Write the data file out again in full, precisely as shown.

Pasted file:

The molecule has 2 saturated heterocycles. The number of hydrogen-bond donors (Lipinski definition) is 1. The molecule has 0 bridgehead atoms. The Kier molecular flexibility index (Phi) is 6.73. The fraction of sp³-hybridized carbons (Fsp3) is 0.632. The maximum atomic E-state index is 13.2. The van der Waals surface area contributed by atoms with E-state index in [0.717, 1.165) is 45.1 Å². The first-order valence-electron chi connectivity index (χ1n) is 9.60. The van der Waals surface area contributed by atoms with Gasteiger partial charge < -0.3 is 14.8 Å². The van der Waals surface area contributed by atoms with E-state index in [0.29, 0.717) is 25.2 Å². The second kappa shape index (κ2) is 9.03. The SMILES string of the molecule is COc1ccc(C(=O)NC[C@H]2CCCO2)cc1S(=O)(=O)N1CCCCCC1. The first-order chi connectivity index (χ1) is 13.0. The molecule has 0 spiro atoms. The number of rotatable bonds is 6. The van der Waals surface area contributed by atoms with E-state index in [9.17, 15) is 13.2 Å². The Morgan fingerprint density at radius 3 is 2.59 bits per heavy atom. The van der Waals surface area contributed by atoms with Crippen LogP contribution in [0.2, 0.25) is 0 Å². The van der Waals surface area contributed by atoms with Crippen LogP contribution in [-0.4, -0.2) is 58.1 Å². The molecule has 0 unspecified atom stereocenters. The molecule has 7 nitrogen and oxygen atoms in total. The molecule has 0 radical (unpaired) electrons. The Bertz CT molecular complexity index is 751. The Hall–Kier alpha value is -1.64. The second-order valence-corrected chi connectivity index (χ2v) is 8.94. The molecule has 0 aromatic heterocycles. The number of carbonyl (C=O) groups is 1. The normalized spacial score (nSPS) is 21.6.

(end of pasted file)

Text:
The molecule has 2 saturated heterocycles. The number of hydrogen-bond donors (Lipinski definition) is 1. The molecule has 0 bridgehead atoms. The Kier molecular flexibility index (Phi) is 6.73. The fraction of sp³-hybridized carbons (Fsp3) is 0.632. The maximum atomic E-state index is 13.2. The van der Waals surface area contributed by atoms with E-state index in [0.717, 1.165) is 45.1 Å². The first-order valence-electron chi connectivity index (χ1n) is 9.60. The van der Waals surface area contributed by atoms with Gasteiger partial charge < -0.3 is 14.8 Å². The van der Waals surface area contributed by atoms with E-state index in [0.29, 0.717) is 25.2 Å². The second kappa shape index (κ2) is 9.03. The SMILES string of the molecule is COc1ccc(C(=O)NC[C@H]2CCCO2)cc1S(=O)(=O)N1CCCCCC1. The first-order chi connectivity index (χ1) is 13.0. The molecule has 0 spiro atoms. The number of rotatable bonds is 6. The van der Waals surface area contributed by atoms with E-state index in [9.17, 15) is 13.2 Å². The Morgan fingerprint density at radius 3 is 2.59 bits per heavy atom. The van der Waals surface area contributed by atoms with Crippen LogP contribution in [0.2, 0.25) is 0 Å². The van der Waals surface area contributed by atoms with Crippen LogP contribution in [-0.4, -0.2) is 58.1 Å². The molecule has 0 unspecified atom stereocenters. The molecule has 7 nitrogen and oxygen atoms in total. The molecule has 0 radical (unpaired) electrons. The Bertz CT molecular complexity index is 751. The Hall–Kier alpha value is -1.64. The second-order valence-corrected chi connectivity index (χ2v) is 8.94. The molecule has 0 aromatic heterocycles. The number of carbonyl (C=O) groups is 1. The normalized spacial score (nSPS) is 21.6.